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A Long Walk with the Lord

Father Jim Zappa celebrates 35 years of baptisms, weddings, and funerals.

When Father Jim Zappa first felt the call to priesthood, he could not have imagined that he would one day preside over a congregation almost as large as the city of Waconia. But this summer, Zappa celebrated two decades at the helm of Mary, Mother of the Church, a parish of 10,000, and over 30 years in the priesthood.

“Never a dull moment, in the positive sense,” said Zappa as he reflected on the last three decades of his life.

It’s a road he chose early in life. The notion first came to him as a child growing up in a devout Italian Catholic family in St. Paul, where Zappa was born and bred. He has been in the Vatican’s fold all of his life, beginning at his childhood church, Holy Redeemer.

“I’m pretty much a product of St. Paul all the way through — grade school, high school, college at St. Thomas and seminary at St. Paul,” Zappa said.

The Zappas were a faithful flock. However, he is one of the few in the family who have accepted the cloth.

“There really isn’t (a family tradition of joining the clergy). I’ve got one cousin who is a nun and that, to my knowledge is the extent of it,” Zappa said.

Zappa had an inkling that he would join the priesthood in grade school. By the end of high school, he was strongly considering such a course. He did not fully commit to the church until college at St. Thomas, however, where he pursued a major in philosophy.

“I kept floating back to seminary and the priesthood,” Zappa said.  “By the time I graduated from college it was no question that this was the route to go.”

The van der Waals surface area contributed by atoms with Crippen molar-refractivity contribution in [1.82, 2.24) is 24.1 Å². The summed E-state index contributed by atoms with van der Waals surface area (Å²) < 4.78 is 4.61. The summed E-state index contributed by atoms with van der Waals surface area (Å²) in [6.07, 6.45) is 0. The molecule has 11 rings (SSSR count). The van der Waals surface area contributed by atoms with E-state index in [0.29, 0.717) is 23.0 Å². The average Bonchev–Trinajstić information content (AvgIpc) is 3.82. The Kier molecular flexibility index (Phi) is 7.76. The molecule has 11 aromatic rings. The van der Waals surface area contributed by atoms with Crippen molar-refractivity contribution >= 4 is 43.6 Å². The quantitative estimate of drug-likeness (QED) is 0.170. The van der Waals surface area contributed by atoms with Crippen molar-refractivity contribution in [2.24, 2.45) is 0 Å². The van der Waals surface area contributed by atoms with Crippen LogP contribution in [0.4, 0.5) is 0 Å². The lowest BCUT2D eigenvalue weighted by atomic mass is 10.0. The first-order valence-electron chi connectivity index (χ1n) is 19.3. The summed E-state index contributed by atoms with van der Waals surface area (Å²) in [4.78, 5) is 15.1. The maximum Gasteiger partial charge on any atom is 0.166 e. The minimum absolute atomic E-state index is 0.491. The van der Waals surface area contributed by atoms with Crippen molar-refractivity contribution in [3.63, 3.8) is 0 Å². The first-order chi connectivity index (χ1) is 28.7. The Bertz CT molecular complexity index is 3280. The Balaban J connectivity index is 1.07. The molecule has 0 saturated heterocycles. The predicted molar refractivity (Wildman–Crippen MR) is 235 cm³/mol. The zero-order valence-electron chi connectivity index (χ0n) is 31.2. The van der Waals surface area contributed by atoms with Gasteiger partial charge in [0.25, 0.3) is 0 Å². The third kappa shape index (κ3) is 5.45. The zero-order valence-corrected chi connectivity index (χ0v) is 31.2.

The Zappa clan enthusiastically supported his choice.

“That was probably one of the major factors — family encouragement and support,” Zappa said.

Zappa was ordained in 1976. He was one of the first wave of priests trained post-Vatican II,  a council called by Pope John XXIII that introduced sweeping reforms to the church, among them switching from a Latin to vernacular mass and other attempts to put a modern face on the ancient faith.

“I lived through that initial switch in the 60’s,” Zappa said. “There’s a term called cookie-cutter priests — where every priest looked the same, dressed the same, acted the same. When my class went through they were beginning to break out of that.”

His first assignment was at the St. John the Baptist Parish in Savage. Little did he know that he would one day have a permanent position in Burnsville later in life.

“When it came time to leave St. John’s I had interviewed at Mary, Mother and I remember (Father Donald Burns) saying ‘Well, we’ll get back to you,’” Zappa said. “I like to joke that it took them 12 years to get back to me.”

In the intervening years, Zappa served churches in Fridley, South St. Paul and Immaculate Heart of Mary on Summit Avenue in the state capitol. After many twists and turns of fate, he ended up at Mary, Mother of the Church, where he has been a pastor for most of his career.

On a whole, Zappa acknowledged that the Catholic Church is dealing with major difficulties, among them recurring sexual abuse scandals and financial hardship associated with the recession. The latter strikes close to home for Mary, Mother. Zappa said the downturn has been tough to navigate.

“The hardest part of the job has been the financial struggle, given how much the economy has slowed down so much and the growing needs for support. We get people all the time needing help with food and basic necessities of life,” Zappa said.

After 35 years, Zappa said the best part of the job is helping people and watching them grow stronger in their faith.

“There’s a sense of satisfaction when you see people blossom — seeing even in the worst of times how people come out stronger,” Zappa said. “If it wasn’t for the parishioners it would be a whole different experience.”

 

 

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